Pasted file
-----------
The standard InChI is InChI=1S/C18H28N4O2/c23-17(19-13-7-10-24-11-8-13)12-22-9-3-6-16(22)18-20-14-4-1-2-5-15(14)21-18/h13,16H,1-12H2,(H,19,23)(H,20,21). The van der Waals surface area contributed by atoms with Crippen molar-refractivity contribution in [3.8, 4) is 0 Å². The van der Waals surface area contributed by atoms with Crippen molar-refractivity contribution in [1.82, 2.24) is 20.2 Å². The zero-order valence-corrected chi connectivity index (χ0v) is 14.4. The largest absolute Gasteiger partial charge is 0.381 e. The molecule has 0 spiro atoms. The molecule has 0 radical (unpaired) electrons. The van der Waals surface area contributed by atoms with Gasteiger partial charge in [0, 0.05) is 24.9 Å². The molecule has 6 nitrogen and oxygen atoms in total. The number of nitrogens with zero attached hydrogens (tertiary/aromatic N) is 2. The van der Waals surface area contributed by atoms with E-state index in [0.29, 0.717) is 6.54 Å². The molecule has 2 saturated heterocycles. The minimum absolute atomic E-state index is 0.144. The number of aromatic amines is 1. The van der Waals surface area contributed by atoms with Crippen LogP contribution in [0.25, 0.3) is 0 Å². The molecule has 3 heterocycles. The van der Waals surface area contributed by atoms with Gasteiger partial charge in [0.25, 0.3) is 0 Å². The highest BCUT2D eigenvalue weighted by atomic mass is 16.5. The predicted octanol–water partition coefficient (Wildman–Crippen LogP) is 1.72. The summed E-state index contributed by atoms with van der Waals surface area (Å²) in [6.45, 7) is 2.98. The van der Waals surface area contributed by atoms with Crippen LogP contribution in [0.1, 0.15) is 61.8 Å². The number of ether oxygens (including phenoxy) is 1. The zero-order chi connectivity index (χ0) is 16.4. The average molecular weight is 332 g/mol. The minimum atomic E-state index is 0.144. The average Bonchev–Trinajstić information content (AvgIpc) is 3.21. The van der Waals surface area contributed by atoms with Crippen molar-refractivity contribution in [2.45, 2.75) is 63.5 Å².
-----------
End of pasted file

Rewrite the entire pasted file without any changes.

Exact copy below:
The standard InChI is InChI=1S/C18H28N4O2/c23-17(19-13-7-10-24-11-8-13)12-22-9-3-6-16(22)18-20-14-4-1-2-5-15(14)21-18/h13,16H,1-12H2,(H,19,23)(H,20,21). The van der Waals surface area contributed by atoms with Crippen molar-refractivity contribution in [3.8, 4) is 0 Å². The van der Waals surface area contributed by atoms with Crippen molar-refractivity contribution in [1.82, 2.24) is 20.2 Å². The zero-order valence-corrected chi connectivity index (χ0v) is 14.4. The largest absolute Gasteiger partial charge is 0.381 e. The molecule has 0 spiro atoms. The molecule has 0 radical (unpaired) electrons. The van der Waals surface area contributed by atoms with Gasteiger partial charge in [0, 0.05) is 24.9 Å². The molecule has 6 nitrogen and oxygen atoms in total. The number of nitrogens with zero attached hydrogens (tertiary/aromatic N) is 2. The van der Waals surface area contributed by atoms with E-state index in [0.29, 0.717) is 6.54 Å². The molecule has 2 saturated heterocycles. The minimum absolute atomic E-state index is 0.144. The number of aromatic amines is 1. The van der Waals surface area contributed by atoms with Crippen LogP contribution in [0.25, 0.3) is 0 Å². The molecule has 3 heterocycles. The van der Waals surface area contributed by atoms with Gasteiger partial charge in [0.25, 0.3) is 0 Å². The highest BCUT2D eigenvalue weighted by atomic mass is 16.5. The predicted octanol–water partition coefficient (Wildman–Crippen LogP) is 1.72. The summed E-state index contributed by atoms with van der Waals surface area (Å²) in [6.45, 7) is 2.98. The van der Waals surface area contributed by atoms with Crippen LogP contribution in [0.1, 0.15) is 61.8 Å². The number of ether oxygens (including phenoxy) is 1. The zero-order chi connectivity index (χ0) is 16.4. The average molecular weight is 332 g/mol. The minimum atomic E-state index is 0.144. The average Bonchev–Trinajstić information content (AvgIpc) is 3.21. The van der Waals surface area contributed by atoms with Crippen molar-refractivity contribution in [2.45, 2.75) is 63.5 Å².